• Department of Defense Legislative Proposal for Fiscal Year 2000 contained a provision to amend the Uniform Code of Military Justice, to reduce, from 0.10 grams to 0.08 grams, the blood and breath alcohol levels for the offense of drunken operation of a vehicle, aircraft, or vessel.
  • The National Park Service of the Department of Interior drafted a rulemaking document to change the legal limit in America's national parks to .08 BAC.
  • The Indian Health Service recently conducted an updated inventory of Tribal Traffic Safety Laws that showed 29 Tribal Nations have adopted either a separate Tribal law at .08, or their state's .08 law.
  • The U.S. Coast Guard initiated a rulemaking to amend federal regulations to establish .08 BAC as the legal limit for operating a recreational boat. Currently, 20 states have a .08 BAC standard for recreational boating.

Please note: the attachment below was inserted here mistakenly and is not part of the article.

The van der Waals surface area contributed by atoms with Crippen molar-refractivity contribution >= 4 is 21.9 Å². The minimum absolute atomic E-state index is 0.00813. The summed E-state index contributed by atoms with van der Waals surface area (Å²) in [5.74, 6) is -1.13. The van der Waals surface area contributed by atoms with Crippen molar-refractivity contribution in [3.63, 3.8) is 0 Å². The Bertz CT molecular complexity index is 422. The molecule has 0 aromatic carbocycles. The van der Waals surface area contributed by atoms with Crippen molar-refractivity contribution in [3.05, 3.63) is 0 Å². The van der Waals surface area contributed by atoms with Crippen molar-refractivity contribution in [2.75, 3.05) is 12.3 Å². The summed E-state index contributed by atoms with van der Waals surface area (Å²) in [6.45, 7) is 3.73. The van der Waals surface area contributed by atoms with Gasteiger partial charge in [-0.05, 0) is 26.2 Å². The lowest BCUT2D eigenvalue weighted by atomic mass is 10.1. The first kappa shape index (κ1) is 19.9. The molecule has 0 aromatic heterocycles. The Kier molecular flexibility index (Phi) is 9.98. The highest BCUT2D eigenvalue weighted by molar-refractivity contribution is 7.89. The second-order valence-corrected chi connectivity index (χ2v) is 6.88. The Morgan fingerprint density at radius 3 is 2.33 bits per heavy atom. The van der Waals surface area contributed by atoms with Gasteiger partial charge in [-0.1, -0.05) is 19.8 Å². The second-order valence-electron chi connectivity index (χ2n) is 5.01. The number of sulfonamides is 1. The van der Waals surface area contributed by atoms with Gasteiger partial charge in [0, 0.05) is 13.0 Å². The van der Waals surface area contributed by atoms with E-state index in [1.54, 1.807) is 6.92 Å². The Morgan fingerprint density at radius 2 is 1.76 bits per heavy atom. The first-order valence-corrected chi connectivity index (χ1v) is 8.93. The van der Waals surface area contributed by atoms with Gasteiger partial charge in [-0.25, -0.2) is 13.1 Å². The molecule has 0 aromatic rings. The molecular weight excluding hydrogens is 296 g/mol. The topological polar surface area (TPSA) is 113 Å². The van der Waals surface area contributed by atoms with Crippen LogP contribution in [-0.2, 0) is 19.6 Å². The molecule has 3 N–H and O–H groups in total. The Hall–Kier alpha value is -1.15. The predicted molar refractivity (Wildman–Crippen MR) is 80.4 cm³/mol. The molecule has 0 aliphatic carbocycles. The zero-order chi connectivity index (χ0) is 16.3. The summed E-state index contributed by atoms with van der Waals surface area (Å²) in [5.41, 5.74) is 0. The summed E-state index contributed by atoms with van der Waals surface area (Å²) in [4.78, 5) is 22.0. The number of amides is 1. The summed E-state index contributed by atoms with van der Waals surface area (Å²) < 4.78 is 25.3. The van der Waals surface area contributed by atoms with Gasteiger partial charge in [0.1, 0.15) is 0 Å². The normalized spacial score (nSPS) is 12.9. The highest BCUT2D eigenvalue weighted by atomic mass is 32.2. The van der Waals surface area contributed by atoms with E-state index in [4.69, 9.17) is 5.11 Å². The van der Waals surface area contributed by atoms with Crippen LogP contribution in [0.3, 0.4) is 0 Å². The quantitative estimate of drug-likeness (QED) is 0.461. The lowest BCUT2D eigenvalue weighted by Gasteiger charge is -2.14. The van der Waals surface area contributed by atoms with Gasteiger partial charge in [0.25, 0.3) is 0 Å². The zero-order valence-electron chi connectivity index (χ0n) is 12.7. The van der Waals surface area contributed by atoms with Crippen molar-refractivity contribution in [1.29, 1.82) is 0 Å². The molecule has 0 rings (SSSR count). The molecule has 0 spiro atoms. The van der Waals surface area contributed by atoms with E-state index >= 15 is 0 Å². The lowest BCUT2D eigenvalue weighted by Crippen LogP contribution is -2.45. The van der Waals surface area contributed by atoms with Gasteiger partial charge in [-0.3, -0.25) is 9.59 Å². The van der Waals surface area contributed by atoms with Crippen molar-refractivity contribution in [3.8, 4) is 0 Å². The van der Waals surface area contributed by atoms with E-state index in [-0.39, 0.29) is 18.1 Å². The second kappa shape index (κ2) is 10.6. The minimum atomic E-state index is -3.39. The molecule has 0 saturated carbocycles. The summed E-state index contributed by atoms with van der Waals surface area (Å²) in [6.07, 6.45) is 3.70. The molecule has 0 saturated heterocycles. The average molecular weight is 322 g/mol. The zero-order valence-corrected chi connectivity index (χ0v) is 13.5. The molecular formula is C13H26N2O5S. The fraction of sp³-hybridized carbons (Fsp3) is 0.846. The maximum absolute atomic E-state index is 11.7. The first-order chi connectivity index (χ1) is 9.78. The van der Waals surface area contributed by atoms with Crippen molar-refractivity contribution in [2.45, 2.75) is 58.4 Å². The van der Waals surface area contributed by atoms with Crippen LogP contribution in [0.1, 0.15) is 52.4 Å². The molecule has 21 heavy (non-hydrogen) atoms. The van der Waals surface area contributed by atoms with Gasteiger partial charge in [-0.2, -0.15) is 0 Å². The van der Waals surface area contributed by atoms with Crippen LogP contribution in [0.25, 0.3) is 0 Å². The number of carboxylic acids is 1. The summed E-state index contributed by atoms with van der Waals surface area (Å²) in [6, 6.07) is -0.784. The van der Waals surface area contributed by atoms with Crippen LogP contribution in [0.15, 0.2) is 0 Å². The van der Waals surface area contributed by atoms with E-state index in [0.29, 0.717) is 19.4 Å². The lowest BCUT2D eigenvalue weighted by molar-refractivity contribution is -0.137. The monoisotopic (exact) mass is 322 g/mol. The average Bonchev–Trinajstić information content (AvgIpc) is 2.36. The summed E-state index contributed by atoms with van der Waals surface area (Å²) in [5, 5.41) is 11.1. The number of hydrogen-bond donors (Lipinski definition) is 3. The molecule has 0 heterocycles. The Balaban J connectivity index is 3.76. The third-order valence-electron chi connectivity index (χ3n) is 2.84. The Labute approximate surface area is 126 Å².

• The National Highway Traffic Safety Administration (NHTSA) is developing an educational video that shows impairment at .08 BAC. NHTSA also completed three new research studies examining the effects of .08 per se laws.

Partners have been Active

Many private sector organizations have also joined the effort to make .08 BAC the national standard. Below is a sample of their activities:

  • Advocates for Auto and Highway Safety and Mothers Against Drunk Driving have testified before state legislatures in support of .08, met with key members of legislatures, and participated in press events supporting .08.

  • The Vehicle Injury Prevention team of the American College of Emergency Physicians developed a slide presentation for its 200 members in 41 states to conduct outreach to public and private community members on impaired driving and .08 BAC.